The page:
Amkie commented on the current role of banks that are considered crucial partners for developers and are now interested in alignment. “For several years now, banks have been very active financing energy projects in Mexico. However, the existing environment has shifted priorities and created added due-diligence requirements. Regulatory risk has taken center stage when analyzing projects in Mexico. In particular, development and commercial banks are looking, first, for alignment and relevance of the project to the current administration’s stated energy plans. Second, they look for significant permitting and licensing risk mitigation.” After all, a renewable energy project is considered successful if it manages to operate for over 20 years. Regulatory certainty is therefore of the highest importance. Even if investments can be obtained through new channels, such as Cox Energy’s foray into the Mexican stock market, certainty is still considered key.
New Trends Emerge From Sidelines
Considering Mexico’s energy market, experts agree that the utility-scale trend will return sooner than later. In the meantime, several financing trends are taking effect. Other than looking to temporarily shift attention to elsewhere in Latin America, the Mexican market still offers opportunity in other areas. Managing Director of Balam Fund, Jaime Pérez de Laborda, identified an issue for his investment fund, however. “Our main expertise is utility-scale generation. We have analyzed a number of energy efficiency projects but most do not have the required scale or security of payment. Furthermore, many are related to public institutions, which are facing budget cutbacks. The renewables sector in Mexico is now more focused on communities, small-scale industrial or the residential sector. It is difficult to achieve scale in those areas,” he said.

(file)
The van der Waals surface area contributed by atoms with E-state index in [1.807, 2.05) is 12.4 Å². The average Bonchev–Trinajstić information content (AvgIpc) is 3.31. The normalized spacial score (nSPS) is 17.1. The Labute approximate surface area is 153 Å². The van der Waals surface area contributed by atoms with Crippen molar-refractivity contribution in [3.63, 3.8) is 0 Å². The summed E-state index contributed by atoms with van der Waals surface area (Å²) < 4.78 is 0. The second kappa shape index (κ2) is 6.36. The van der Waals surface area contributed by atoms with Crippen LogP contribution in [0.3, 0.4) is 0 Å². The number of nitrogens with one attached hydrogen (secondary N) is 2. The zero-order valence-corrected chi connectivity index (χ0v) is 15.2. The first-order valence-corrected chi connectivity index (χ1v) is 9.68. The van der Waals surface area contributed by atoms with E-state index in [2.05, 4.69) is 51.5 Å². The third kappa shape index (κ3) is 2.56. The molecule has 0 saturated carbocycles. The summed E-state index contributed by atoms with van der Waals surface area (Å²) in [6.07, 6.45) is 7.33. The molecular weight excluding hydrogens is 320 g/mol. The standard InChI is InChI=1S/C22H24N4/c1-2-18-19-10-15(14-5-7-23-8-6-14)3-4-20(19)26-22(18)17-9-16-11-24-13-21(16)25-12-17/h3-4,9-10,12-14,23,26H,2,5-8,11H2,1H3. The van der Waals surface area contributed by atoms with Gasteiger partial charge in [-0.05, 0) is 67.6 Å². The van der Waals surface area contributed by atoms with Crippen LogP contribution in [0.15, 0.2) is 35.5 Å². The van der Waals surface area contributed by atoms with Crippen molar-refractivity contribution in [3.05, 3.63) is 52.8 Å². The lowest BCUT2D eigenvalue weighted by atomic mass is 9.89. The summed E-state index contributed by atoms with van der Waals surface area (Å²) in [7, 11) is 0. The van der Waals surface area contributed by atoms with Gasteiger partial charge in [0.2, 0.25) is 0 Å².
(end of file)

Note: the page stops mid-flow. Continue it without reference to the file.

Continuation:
Indeed, distributed generation (DG) shows particular promise because any project under 0.5MW needs no permits to operate. In this area, various players are trying to figure out where the best opportunities can be found. Unfortunately for wind developers, this means that solar at the moment presents the most opportunities. “In terms of LCOE, wind is very competitive against solar but these numbers are reached through large-scale projects. The unitary costs to implement a turbine are still not at the level of competitiveness that solar can provide, meaning you would need to construct larger wind farms to become profitable. However, we do think distributed wind could be among the opportunities for the future,” said Valdez.
DG opportunities can be found in startups such as Finsolar and Energía Real that look for innovative financing schemes to make solar’s low LCOE attractive in the C&I area, sometimes adding battery storage to the mix. Other companies with larger backing are active in the area as well. “We do not expect CFE will organize tenders for improvements in certain parts of Mexico in terms of grid interconnection. This does not leave much room for anything but DG and storage, which is where we can jump in,” said Julian Willenbrock, General Director of DG-frontrunner Enlight. Even large-scale players like Iberdrola are looking to be players in this market segment, offering to take on most of the costs of the solar installation themselves and then selling the energy back to the client. The so-called Energy-as-a-service (EaaS) business model has attracted an increasing number of solar players. Others, like ForeFront Power, have a unique value proposition based on “small utility-scale projects” of 5 to 10MW, big enough to power major industrial players but not too large to attract major attention.
Nevertheless, for utility-scale renewable developers who stay in their original area of expertizumse, the secondary market still offers an opportunity, as well. “The secondary market, however, could provide us with an interesting opportunity to find assets at good prices,” said Pérez de Laborda, who suggests that selling assets could also be an interesting opportunity for developers. “Sellers will be more inclined to sell and prices might adjust to the current circumstances,” he added, noting that given the current uncertainty, match pricing in M&A deals would be tricky. But tricky does not mean impossible: one recent example of a significant deal is the Chinese energy giant State Power Investment Corporation’s (SPIC), which acquired Mexico’s Zuma Energía, the largest private renewable energy producer in the country. SPIC has the objective to expand further in Latin America and it is also betting on Mexico’s market fundamentals for the long term. For the time being, the name of the game is patience, as investors bide their time and wait for legal certainty the state will eventually provide, along with great business opportunities.